In the aftermath of the death (meaning, the time until he was resurrected), there was a long, confusing saga involving four supposed “replacement” supermen (note lack of capitalization), that’s too convoluted to get into. Anyway, at the climax of this “Reign Of The Supermen,” Green Lantern’s homebase of Coast City was blown up, vaporizing seven million people.

Popular entertainment, folks. Pre-9/11, at least.

This drove Jordan rather over the deep end; he became obsessed with restoring Coast City with his Power Ring. When his own ring proved insufficient, he went on the rampage, murdering other Green Lanterns and stealing their rings, and eventually killing the Oans, the aliens who formed the GL Corps, and trying to use their Power Battery, still to no avail.

It was about this time, around 1994, that the cracks from the Crisis were starting to show. Changes to history were causing confusing gaps in continuity; if there was no longer a Superboy to time-travel to the 30th century, does that mean those Legion Of Super-Heroes stories never happened? Which of the thirty-nine origins of Hawkman was true? So they created Zero Hour, (yet) another (goddamn) company-wide crossover to try to fix the fix.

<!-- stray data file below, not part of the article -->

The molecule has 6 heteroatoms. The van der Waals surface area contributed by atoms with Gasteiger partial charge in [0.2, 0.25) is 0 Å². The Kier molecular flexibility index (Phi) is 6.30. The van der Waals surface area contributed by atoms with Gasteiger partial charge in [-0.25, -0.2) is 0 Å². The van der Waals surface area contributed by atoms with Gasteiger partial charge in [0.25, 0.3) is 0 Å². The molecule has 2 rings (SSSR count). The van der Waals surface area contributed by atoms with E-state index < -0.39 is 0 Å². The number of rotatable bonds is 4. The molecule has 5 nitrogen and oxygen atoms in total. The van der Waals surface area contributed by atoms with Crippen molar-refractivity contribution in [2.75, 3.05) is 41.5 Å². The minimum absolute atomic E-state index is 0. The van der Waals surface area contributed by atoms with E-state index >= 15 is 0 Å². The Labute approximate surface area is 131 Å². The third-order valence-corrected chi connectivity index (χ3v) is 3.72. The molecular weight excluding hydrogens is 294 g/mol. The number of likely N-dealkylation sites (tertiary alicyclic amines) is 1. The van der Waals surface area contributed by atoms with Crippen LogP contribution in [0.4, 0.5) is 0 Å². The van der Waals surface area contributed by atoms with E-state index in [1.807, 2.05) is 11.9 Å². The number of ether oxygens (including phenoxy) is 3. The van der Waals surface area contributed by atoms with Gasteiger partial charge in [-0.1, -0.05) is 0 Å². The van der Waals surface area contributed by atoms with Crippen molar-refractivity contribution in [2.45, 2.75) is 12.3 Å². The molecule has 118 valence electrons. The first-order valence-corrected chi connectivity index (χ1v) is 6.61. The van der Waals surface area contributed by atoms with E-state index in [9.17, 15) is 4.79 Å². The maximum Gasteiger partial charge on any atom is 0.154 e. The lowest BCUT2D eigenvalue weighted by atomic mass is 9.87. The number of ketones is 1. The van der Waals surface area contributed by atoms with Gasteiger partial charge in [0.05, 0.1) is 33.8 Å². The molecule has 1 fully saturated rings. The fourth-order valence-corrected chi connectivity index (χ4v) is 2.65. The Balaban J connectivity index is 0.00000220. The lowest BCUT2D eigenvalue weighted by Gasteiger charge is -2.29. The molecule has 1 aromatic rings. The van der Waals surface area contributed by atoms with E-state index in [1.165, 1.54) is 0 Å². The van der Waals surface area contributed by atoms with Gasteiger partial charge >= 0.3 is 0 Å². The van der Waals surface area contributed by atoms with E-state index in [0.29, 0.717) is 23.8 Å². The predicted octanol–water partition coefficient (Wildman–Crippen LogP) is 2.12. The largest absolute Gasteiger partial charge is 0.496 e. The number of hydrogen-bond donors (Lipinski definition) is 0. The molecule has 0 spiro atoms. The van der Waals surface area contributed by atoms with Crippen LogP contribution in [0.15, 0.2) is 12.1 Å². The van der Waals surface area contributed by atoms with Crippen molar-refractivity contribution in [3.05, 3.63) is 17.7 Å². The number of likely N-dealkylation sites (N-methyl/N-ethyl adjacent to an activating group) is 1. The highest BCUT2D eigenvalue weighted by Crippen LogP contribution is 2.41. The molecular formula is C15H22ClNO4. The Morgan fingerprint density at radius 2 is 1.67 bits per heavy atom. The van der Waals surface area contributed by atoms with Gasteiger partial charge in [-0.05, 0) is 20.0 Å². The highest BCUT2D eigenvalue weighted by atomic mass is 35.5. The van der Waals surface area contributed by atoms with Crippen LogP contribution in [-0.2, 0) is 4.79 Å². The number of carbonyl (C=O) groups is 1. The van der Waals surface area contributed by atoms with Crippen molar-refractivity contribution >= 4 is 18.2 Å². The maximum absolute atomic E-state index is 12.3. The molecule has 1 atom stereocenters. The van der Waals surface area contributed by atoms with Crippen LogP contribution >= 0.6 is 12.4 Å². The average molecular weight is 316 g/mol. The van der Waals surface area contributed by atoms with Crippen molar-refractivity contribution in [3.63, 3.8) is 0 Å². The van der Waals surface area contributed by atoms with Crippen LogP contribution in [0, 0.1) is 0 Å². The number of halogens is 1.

In Zero Hour, time is fluctuating, yadda yadda, and Hal Jordan is now the villain Parallax, who is trying to recreate the universe from the beginning of time to retroactively prevent tragedies like Coast City.